The vehicle had been taken without my consent:
Tick the box on the form if the vehicle had been stolen at the time the PCN was issued. When returning the form you should enclose evidence such as a police crime report number or insurance claim.
We are a hire firm and have supplied the name of the hirer:
Tick the box on the form if you are a hire company and the hirer has signed a formal agreement accepting liability for penalty charges. You must complete the name and address of the hirer on page three and enclose a copy of the signed hire agreement.
The penalty charge exceeded the relevant amount:
Tick the box on the form if the PCN asked you to pay more than you are legally liable to.
There has been a procedural impropriety on behalf of the council:
Tick the box on the form if you believe the council has acted improperly or in breach of the regulations made under the Traffic Management Act 2004. Please supply details.
The traffic order was invalid:
Tick the box on the form if you believe that the parking restriction in question was invalid. This applies for instance, if the council had not followed the correct procedure for passing the Traffic Regulation Order. When returning the form you should enclose details.
The penalty charge has been paid, either in full or at discounted rate within the discount period:
Please supply details and supporting evidence such as receipt of payment.
If none of the grounds shown above apply, but you believe there are mitigating circumstances in your case, please supply details on the form.
See the Parking Enforcement Policy [PDF, 451Kb] for circumstances when discretion may be applied.
We will treat each case on its own merit, taking into account individual circumstances. The council has produced a set of guidelines [PDF, 615Kb] for the consideration of challenges against penalty charge notices.
However, it is unlikely that the following reasons would be sufficient on their own to justify the cancellation of a PCN:
- There was nowhere else to park
- I thought I was parked legally but made a genuine mistake
- I only stopped for a minute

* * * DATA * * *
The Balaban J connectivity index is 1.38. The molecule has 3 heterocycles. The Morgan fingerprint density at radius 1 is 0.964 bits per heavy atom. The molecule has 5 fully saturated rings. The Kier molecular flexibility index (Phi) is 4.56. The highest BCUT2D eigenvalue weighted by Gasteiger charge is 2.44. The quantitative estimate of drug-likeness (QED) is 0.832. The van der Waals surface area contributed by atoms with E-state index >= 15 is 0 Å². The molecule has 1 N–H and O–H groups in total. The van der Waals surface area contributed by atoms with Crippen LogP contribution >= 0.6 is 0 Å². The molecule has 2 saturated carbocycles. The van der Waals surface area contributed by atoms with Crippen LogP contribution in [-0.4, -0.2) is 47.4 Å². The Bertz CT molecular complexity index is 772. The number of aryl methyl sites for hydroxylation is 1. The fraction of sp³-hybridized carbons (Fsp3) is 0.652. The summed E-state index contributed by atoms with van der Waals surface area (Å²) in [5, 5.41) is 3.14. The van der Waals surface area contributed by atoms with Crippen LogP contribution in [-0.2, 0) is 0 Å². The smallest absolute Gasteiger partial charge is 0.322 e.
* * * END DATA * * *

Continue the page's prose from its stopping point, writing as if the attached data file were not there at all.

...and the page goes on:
- This is the first time I’ve got a parking ticket/I won’t do it again/I’ll be more careful next time
- There was no need for a yellow line at that location
- I did not see the sign or lines
- I was parked outside my own house
- I went to get change for the pay and display machine and it took a long time
- I got lost and so could not return in time to my vehicle
- Other vehicles were also parked illegally and I did not see them get a ticket
- I was doing work at the property and there was nowhere else to park
- I had lent the car to a friend and they won’t pay the penalty
- I was delayed in an important meeting
- My ticket/permit/blue badge had fallen on the floor again/I had forgotten to display it again
- I did not know I had to pay and display
If your representation is accepted you will be notified that the penalty charge notice has been cancelled. Otherwise you will be sent a formal Notice of Rejection and you then have the option to pay £50 or £70 or appeal to the independent adjudicator.
If your representation is rejected by us you can appeal to the Traffic Penalty Tribunal (TPT).
The adjudicators are experienced lawyers who are independent of the enforcement authority and they will consider your case on one of the eight grounds listed above. Their decision will be final. Appeals cannot be made to the TPT unless the owner has first made a formal representation to the enforcement authority.
Appeals can be decided either by post or in person. A personal hearing centre is available in Scunthorpe and also at a number of other towns and cities throughout the country. There is no charge to the appellant for submitting an appeal to the TPT.
Further information about the TPT can be found on the Traffic Penalty Tribunal website. If you lose your appeal and do not pay or ignore the Notice to Owner you will be sent a charge certificate which increases the original charge by 50 per cent to either £75 or £105 depending on the contravention which had occurred. There are no rights of appeal at this stage of the process.
If you still do not pay, the charge will be registered as a debt at the Traffic Enforcement Centre at Northampton County Court and ultimately a warrant will be issued to bailiffs who will add their own costs to the penalty charge.